By Cat Wurdack

 

You can always count on Portland Nursery’s Greg Hulbert for straight talk — straight talk about the overwatering you’re doing that’s killing your maple; the importance of double-digging your asparagus bed; and why it’s usually not a good idea to plant perennials under a black walnut tree (although he’s done it with some success).

Portland Nursery’s Greg Hulbert

Portland Nursery’s Greg Hulbert

“What I do is teach people how to be better, more successful gardeners,” Hulbert says. “Sometimes that means telling people what they’ve done wrong.”

If you’ve rushed into the nursery’s SE Stark St. location because the leaves on your dogwood are curling or the dog ate a strange plant that’s making him sick, you would have been directed by staff to the rear of the store across from the hats. Under the big customer service sign, you may have had the good fortune of consulting with Hulbert.

Hulbert says that figuring out why a plant isn’t thriving is similar to a criminal investigation. A little polite interrogation is required to get at the truth. Probable cause must be established. For example, has anything changed in the last two years?

Hulbert worked with a customer who had replaced his roof but did not redirect the downspouts so winter runoff was rotting the roots systems and killing his tree and shrubs.

“Something like that is so subtle and can make a huge difference. And it’s not that easy to recognize.”

He’s not the only plant information guy at the store, but he is the one with seniority. Everyone that works the desk has access to a number of references: Hortus IV, the one essential authoritative reference work to the plants of North American horticulture; Gardening in the Pacific Northwest (in Hulbert’s opinion, the most authoritative text); and a number of other books.

The microscope on the credenza is not just for show, although Hulbert admits it does charge the desk with professionalism and gives him an edge, particularly when dealing with certified master gardeners and customers who might be dubious about trusting anyone with their little green darlings.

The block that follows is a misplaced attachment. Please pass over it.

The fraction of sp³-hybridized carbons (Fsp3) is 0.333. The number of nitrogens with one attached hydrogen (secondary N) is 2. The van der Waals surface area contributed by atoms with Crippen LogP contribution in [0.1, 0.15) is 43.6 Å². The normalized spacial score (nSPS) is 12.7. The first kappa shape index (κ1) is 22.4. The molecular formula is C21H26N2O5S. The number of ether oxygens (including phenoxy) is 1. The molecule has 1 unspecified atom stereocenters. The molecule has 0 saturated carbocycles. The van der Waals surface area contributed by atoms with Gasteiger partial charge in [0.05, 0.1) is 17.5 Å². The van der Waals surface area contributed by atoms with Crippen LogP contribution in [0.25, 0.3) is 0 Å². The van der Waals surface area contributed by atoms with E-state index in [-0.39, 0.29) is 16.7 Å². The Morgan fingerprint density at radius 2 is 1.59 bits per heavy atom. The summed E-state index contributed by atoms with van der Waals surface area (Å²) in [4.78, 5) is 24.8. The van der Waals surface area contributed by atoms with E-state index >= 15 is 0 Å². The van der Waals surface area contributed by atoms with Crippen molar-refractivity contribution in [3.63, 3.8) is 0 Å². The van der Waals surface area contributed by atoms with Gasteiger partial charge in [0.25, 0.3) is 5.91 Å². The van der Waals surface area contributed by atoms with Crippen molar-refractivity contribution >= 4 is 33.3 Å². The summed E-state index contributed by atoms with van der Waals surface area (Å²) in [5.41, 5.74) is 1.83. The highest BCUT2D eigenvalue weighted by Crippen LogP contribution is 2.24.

A grandfather of two, he particularly enjoys sharing a horticultural teaching moment with kids that stop by with their parents. He received an early exposure to gardening as his parents operated one of the country’s top 100 nurseries for many years and he has a lot to say about the act of gardening:

On watering and feeding:

“Eighty percent of problems I’ve seen in the last 35 years are due to overwatering and drainage issues. You must know when to water and when not to. The petrochemical industry has described fertilizers as ‘food’ for plants – as in ‘give it some chicken soup, love it’. People don’t realize that plants can be overwatered and overfed.”

On his favorite tree:

“The katsura japonica is a wonderful, stately tree with a two-inch, russet-red leaf that goes green in summer and yellow in fall. Its smaller leaf allows filtered light so it’s easier to grow things under them, including lawn. In fall, the foliage smells like cotton candy. It’s not prone to disease or insects, requires little maintenance, and can be developed as a single trunk or clumping tree.”

On plant identification:

“I look at the odor and color, and the shape of the leaves under the microscope.  I roll the stem back and forth between my fingers. I go into the literature and by process of elimination, deduce what it is. The stem gives you a way of limiting the field.”

On selecting the right tree:

“The greatest single mistake gardeners make with trees is planting them too close to architectural surfaces and too close to each other. It’s important to stand back and look with your 10-year eyes.”

On plants we don’t love:

“If it doesn’t make you happy, cut it down, dig it up, and throw it away. Buy a new one.”

Finally. on a surprising success story:

“A woman brought in a hideous Christmas cactus that was dying. I said ‘throw it away’. She said, ‘my grandmother smuggled this in her bra cup when she emigrated from Sweden.’ Out of respect for the situation, I offered advice, with no guarantees, that might help her salvage it. Four or five years later, she ran into me in the frozen food aisle at Safeway and told me that it was blooming.

“That’s as good as it gets.”